So there are a lot of symmetries in nature. The laws of physics don’t change with time, so we would say that they are symmetric under time translation. And it turns out that if you think about the mathematics that describes the particle physics that we understand, there’s only one more really different type of symmetry that you can add to the mathematics of the Standard Model.
And that symmetry is a symmetry between particles with integer spin, that we would call bosons, and particles with half-integer spin, that we would call fermions. So if this symmetry, the supersymmetry, exists, then what that means is that, at a minimum, there are twice as many particles as there are in the Standard Model alone.
So if you add that many particles, it sounds like you’re making things a lot more complicated. But at the end of the day, you actually get out some really nice consequences. So one is that one of those new particles could very likely be the dark matter. And it just happens to work out that you get roughly the right amount of dark matter left over in the universe.
Another interesting consequence is that the Higgs boson that was discovered is actually predicted within these models. But not only that, they predict extra charged Higgs bosons. And so those extra charged Higgses could be the things that are contributing to these anomalies from LHCb, Belle, and BaBar.
So it could be connected. But we really don’t know yet.
IRA FLATOW: I’m just sitting here with all these super particles swimming through my head. But back to where I was 40 years ago, when I first started covering this, is we’re back to more particles, super particles, other kinds of particles. There’s still no giant theory yet, is there, that will explain everything?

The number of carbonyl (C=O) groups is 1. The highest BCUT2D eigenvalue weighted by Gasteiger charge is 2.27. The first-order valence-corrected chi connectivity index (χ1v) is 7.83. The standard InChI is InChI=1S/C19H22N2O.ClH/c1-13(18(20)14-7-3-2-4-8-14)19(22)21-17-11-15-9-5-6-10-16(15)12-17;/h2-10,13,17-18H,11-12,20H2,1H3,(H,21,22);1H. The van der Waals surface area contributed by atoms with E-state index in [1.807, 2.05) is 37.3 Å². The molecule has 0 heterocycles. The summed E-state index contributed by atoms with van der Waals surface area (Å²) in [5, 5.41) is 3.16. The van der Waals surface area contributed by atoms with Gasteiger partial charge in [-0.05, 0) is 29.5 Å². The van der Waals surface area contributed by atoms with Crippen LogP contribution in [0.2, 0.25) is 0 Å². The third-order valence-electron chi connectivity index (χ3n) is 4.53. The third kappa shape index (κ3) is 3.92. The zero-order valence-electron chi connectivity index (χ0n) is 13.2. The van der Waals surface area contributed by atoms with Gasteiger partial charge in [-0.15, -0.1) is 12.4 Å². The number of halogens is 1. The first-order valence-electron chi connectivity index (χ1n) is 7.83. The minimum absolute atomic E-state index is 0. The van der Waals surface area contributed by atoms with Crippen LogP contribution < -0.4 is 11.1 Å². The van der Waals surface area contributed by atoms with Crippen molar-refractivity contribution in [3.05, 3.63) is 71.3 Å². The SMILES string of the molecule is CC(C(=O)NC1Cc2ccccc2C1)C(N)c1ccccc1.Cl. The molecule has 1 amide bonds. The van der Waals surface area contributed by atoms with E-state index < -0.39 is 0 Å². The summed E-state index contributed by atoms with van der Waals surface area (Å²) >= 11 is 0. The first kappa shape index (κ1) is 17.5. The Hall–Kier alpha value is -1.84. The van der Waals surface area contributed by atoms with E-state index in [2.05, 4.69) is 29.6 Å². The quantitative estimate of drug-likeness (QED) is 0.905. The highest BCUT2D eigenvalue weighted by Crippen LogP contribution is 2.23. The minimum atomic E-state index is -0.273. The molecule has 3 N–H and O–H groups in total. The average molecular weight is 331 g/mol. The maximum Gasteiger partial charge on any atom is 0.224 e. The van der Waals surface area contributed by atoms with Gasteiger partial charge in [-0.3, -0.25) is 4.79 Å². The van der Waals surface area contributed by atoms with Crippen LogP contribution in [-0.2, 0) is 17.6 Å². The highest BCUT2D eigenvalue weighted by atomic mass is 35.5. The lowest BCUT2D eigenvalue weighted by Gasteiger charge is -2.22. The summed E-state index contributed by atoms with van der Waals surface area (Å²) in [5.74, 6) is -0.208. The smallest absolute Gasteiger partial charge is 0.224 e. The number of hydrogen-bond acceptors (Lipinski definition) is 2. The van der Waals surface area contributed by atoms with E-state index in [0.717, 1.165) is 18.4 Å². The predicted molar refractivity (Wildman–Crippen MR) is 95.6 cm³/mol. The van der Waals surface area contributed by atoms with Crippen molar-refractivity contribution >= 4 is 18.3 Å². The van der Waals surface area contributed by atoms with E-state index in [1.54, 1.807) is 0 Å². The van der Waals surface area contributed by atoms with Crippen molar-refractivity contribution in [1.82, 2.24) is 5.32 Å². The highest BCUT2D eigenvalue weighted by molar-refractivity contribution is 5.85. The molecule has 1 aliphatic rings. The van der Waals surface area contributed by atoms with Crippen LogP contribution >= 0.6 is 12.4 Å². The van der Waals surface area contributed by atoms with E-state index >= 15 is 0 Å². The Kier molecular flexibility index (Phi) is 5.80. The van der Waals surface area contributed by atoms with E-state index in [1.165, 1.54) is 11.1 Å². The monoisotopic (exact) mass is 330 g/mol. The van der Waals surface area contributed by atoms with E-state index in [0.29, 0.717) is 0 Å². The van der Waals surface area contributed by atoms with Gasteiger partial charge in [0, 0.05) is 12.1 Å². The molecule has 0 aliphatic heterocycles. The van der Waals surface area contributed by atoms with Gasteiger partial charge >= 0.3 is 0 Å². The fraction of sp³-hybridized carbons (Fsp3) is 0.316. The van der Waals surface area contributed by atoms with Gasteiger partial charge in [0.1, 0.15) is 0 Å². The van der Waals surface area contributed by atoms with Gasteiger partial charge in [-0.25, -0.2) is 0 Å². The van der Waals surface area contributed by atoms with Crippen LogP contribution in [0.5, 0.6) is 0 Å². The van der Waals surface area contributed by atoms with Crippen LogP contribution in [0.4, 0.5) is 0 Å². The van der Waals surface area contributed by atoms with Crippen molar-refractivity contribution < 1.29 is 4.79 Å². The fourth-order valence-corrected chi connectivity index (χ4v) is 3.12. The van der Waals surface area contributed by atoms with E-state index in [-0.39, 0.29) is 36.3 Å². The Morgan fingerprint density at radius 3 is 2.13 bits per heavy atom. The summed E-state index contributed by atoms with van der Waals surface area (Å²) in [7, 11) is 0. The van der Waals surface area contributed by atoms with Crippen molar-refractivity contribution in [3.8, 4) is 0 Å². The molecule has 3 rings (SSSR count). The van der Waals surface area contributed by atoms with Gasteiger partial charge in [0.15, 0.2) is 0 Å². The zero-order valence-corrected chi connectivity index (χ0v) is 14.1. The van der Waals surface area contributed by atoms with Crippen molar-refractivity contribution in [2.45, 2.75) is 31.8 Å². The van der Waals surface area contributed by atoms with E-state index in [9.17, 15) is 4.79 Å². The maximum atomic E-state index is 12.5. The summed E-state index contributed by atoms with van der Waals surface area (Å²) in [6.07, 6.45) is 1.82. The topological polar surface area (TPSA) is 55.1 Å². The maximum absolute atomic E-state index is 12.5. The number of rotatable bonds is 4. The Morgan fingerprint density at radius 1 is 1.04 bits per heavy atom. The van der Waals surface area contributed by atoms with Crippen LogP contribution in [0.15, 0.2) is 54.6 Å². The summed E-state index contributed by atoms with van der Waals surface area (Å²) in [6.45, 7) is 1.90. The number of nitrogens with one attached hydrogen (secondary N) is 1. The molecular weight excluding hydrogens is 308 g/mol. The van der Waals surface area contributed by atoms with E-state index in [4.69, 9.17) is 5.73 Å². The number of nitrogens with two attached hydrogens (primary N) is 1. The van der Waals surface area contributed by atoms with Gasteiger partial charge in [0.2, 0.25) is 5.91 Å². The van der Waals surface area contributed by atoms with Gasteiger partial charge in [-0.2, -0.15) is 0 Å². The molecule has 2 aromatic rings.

PEARL SANDICK: Not necessarily. I mean, we have to wait for the data to tell us what direction to look in. But I think we’re getting there. And also, these types of experiments that are being done, that look for anomalies– not necessarily just new particles, but that look for other indirect signals of new physics are really important.
IRA FLATOW: And when you say new physics, what does that mean to a layperson?
PEARL SANDICK: It means any kind of new thing that is different from the Standard Model or beyond the Standard Model. So the Standard Model works really well, but there are some reasons why we know there’s something beyond it. So the Standard Model only includes three of the four fundamental forces. Gravity is not included. Dark matter– no explanation for dark matter is anywhere in the Standard Model.
And so there are reasons why we think there’s something else. And we just categorize– I would call all of that new physics.
IRA FLATOW: Do we have the right tools? I mean, do we need a bigger atom smasher?
PEARL SANDICK: Yeah. So, yeah. We have good tools now. Checking these results is going to be really key to see if this particular anomaly is the thing that’s pointing us in the direction of new physics. And so there are a couple of things that are needed, actually, to check this thing.
One is that we need to make sure that the Standard Model calculation is actually really correct. Because if you have the Standard Model calculation wrong, then a deviation from the Standard Model might not really be a deviation from the Standard Model. But the other thing is we need more data to see if that statistical significance does rise to that gold standard level, where we’re willing to say, yeah, this is a discovery of new physics.
So BaBar is done operating. But Belle and LHCb are both upgraded and they’re going to give us a lot more collisions. And so that’ll give us the data that we need to be able to determine whether this is a real signal. And actually, it’ll give us some more information besides that, too, but that’s a good start.
IRA FLATOW: OK. So we’ll have to watch this space, as they say.
PEARL SANDICK: Yeah, absolutely.
IRA FLATOW: OK. Thank you, Dr. Sandick. Fascinating.
PEARL SANDICK: Yeah. Thank you.
IRA FLATOW: Pearl Sandick is associate professor of physics and astronomy at University of Utah in Salt Lake.